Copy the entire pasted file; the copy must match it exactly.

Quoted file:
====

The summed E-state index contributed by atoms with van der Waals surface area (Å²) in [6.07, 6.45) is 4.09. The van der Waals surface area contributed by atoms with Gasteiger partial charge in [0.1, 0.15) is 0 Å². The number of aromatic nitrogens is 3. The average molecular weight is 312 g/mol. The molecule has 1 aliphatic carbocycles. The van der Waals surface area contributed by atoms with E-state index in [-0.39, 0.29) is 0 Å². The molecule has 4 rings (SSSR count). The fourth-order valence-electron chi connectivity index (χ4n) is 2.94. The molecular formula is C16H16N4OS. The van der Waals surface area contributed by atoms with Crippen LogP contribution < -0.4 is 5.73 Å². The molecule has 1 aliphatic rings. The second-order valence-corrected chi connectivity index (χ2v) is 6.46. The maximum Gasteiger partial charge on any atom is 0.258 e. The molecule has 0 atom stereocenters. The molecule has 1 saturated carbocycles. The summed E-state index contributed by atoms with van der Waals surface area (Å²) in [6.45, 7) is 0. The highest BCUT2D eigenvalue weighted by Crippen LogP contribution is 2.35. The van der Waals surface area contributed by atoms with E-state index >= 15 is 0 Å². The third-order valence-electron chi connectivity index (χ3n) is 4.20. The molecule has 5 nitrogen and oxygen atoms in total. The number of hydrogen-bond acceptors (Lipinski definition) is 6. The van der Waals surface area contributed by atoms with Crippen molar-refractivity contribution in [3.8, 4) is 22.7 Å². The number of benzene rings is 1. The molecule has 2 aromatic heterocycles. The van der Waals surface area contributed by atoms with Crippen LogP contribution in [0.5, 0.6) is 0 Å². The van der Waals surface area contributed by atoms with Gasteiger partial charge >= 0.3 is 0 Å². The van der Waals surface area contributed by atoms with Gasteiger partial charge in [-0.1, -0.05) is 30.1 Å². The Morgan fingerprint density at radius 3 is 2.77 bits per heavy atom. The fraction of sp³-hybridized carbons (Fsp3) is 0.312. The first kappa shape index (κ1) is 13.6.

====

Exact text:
The summed E-state index contributed by atoms with van der Waals surface area (Å²) in [6.07, 6.45) is 4.09. The van der Waals surface area contributed by atoms with Gasteiger partial charge in [0.1, 0.15) is 0 Å². The number of aromatic nitrogens is 3. The average molecular weight is 312 g/mol. The molecule has 1 aliphatic carbocycles. The van der Waals surface area contributed by atoms with E-state index in [-0.39, 0.29) is 0 Å². The molecule has 4 rings (SSSR count). The fourth-order valence-electron chi connectivity index (χ4n) is 2.94. The molecular formula is C16H16N4OS. The van der Waals surface area contributed by atoms with Crippen LogP contribution < -0.4 is 5.73 Å². The molecule has 1 aliphatic rings. The second-order valence-corrected chi connectivity index (χ2v) is 6.46. The maximum Gasteiger partial charge on any atom is 0.258 e. The molecule has 0 atom stereocenters. The molecule has 1 saturated carbocycles. The summed E-state index contributed by atoms with van der Waals surface area (Å²) in [6.45, 7) is 0. The highest BCUT2D eigenvalue weighted by Crippen LogP contribution is 2.35. The van der Waals surface area contributed by atoms with E-state index >= 15 is 0 Å². The third-order valence-electron chi connectivity index (χ3n) is 4.20. The molecule has 5 nitrogen and oxygen atoms in total. The number of hydrogen-bond acceptors (Lipinski definition) is 6. The van der Waals surface area contributed by atoms with Crippen molar-refractivity contribution in [3.8, 4) is 22.7 Å². The number of benzene rings is 1. The molecule has 2 aromatic heterocycles. The van der Waals surface area contributed by atoms with Crippen LogP contribution in [0.5, 0.6) is 0 Å². The van der Waals surface area contributed by atoms with Gasteiger partial charge >= 0.3 is 0 Å². The van der Waals surface area contributed by atoms with Gasteiger partial charge in [-0.1, -0.05) is 30.1 Å². The Morgan fingerprint density at radius 3 is 2.77 bits per heavy atom. The fraction of sp³-hybridized carbons (Fsp3) is 0.312. The first kappa shape index (κ1) is 13.6.